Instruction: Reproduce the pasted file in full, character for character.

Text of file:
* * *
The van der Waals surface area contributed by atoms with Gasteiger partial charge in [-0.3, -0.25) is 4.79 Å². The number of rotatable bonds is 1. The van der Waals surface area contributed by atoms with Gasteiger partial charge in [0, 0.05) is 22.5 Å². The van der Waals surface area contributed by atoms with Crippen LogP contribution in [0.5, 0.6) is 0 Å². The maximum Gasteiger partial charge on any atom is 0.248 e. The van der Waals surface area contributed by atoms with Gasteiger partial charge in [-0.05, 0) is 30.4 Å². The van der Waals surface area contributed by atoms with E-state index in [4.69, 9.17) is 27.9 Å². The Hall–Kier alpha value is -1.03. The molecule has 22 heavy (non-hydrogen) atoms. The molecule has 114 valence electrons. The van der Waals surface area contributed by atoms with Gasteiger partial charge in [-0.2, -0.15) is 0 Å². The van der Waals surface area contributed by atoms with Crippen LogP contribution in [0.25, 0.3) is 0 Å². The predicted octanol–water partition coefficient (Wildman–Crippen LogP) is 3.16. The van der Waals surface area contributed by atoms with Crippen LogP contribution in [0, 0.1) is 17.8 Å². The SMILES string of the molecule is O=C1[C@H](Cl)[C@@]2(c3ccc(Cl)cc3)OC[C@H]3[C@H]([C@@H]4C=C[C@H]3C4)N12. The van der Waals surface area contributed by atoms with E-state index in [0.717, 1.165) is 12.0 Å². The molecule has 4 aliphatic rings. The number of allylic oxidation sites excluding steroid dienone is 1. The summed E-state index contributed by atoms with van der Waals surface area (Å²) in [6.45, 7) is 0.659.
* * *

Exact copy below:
The van der Waals surface area contributed by atoms with Gasteiger partial charge in [-0.3, -0.25) is 4.79 Å². The number of rotatable bonds is 1. The van der Waals surface area contributed by atoms with Gasteiger partial charge in [0, 0.05) is 22.5 Å². The van der Waals surface area contributed by atoms with Crippen LogP contribution in [0.5, 0.6) is 0 Å². The maximum Gasteiger partial charge on any atom is 0.248 e. The van der Waals surface area contributed by atoms with Gasteiger partial charge in [-0.05, 0) is 30.4 Å². The van der Waals surface area contributed by atoms with E-state index in [4.69, 9.17) is 27.9 Å². The Hall–Kier alpha value is -1.03. The molecule has 22 heavy (non-hydrogen) atoms. The molecule has 114 valence electrons. The van der Waals surface area contributed by atoms with Gasteiger partial charge in [-0.2, -0.15) is 0 Å². The van der Waals surface area contributed by atoms with Crippen LogP contribution in [0.25, 0.3) is 0 Å². The predicted octanol–water partition coefficient (Wildman–Crippen LogP) is 3.16. The van der Waals surface area contributed by atoms with Crippen LogP contribution in [0, 0.1) is 17.8 Å². The SMILES string of the molecule is O=C1[C@H](Cl)[C@@]2(c3ccc(Cl)cc3)OC[C@H]3[C@H]([C@@H]4C=C[C@H]3C4)N12. The van der Waals surface area contributed by atoms with E-state index in [0.717, 1.165) is 12.0 Å². The molecule has 4 aliphatic rings. The number of allylic oxidation sites excluding steroid dienone is 1. The summed E-state index contributed by atoms with van der Waals surface area (Å²) in [6.45, 7) is 0.659.